In psychology, pretherapy change refers to changes or improvements that occur in an individual's symptoms or functioning before they begin therapy. Pretherapy change can be an important factor to consider in the course of treatment, as it may influence the overall course and outcomes of therapy.
There are many ways in which pretherapy change can be studied in psychology. For example, researchers may examine the extent to which different types of pretherapy change (such as improvements in symptoms, increased functioning, or increased social support) are associated with better outcomes in therapy. Other research may focus on identifying the factors that contribute to pretherapy change, such as individual characteristics, social support, or life events.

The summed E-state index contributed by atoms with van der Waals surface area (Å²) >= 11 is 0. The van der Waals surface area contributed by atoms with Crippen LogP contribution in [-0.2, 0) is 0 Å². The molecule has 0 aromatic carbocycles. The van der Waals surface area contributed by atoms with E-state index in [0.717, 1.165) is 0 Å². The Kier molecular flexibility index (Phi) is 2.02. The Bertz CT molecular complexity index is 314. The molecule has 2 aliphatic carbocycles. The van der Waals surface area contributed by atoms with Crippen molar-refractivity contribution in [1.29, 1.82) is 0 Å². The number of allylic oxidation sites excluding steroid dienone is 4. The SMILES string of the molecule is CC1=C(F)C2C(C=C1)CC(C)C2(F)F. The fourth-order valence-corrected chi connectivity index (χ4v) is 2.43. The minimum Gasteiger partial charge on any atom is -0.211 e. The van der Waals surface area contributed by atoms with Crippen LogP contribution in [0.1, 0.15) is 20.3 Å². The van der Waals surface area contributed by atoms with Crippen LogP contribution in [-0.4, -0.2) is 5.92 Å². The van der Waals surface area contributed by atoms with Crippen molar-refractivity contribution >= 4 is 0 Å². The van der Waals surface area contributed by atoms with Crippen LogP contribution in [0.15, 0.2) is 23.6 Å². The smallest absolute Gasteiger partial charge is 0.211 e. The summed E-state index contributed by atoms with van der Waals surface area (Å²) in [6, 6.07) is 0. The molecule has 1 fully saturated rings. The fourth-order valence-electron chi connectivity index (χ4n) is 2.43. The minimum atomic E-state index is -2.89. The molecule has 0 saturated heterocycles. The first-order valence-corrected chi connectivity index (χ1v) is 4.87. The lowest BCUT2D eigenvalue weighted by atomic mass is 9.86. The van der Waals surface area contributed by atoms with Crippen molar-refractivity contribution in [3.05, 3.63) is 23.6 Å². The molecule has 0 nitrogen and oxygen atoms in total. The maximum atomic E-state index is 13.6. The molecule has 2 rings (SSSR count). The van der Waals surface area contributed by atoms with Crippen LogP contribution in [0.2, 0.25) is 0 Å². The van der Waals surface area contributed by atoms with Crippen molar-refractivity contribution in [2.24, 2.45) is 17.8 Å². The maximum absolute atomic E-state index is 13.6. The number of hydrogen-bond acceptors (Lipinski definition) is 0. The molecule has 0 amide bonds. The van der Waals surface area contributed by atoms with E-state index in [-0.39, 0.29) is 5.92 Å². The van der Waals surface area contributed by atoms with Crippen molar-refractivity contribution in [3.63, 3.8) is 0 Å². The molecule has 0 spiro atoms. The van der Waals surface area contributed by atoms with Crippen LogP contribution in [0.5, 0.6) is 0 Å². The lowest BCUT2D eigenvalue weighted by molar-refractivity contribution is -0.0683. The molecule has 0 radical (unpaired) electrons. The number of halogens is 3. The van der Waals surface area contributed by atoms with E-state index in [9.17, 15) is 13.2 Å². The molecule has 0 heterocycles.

Examples of pretherapy change might include an individual who experiences a reduction in anxiety symptoms before starting therapy, or a person who begins to feel more socially connected and supported before starting treatment. Understanding pretherapy change can be an important aspect of research and practice in psychology, as it can help inform treatment planning and the development of interventions to promote positive change.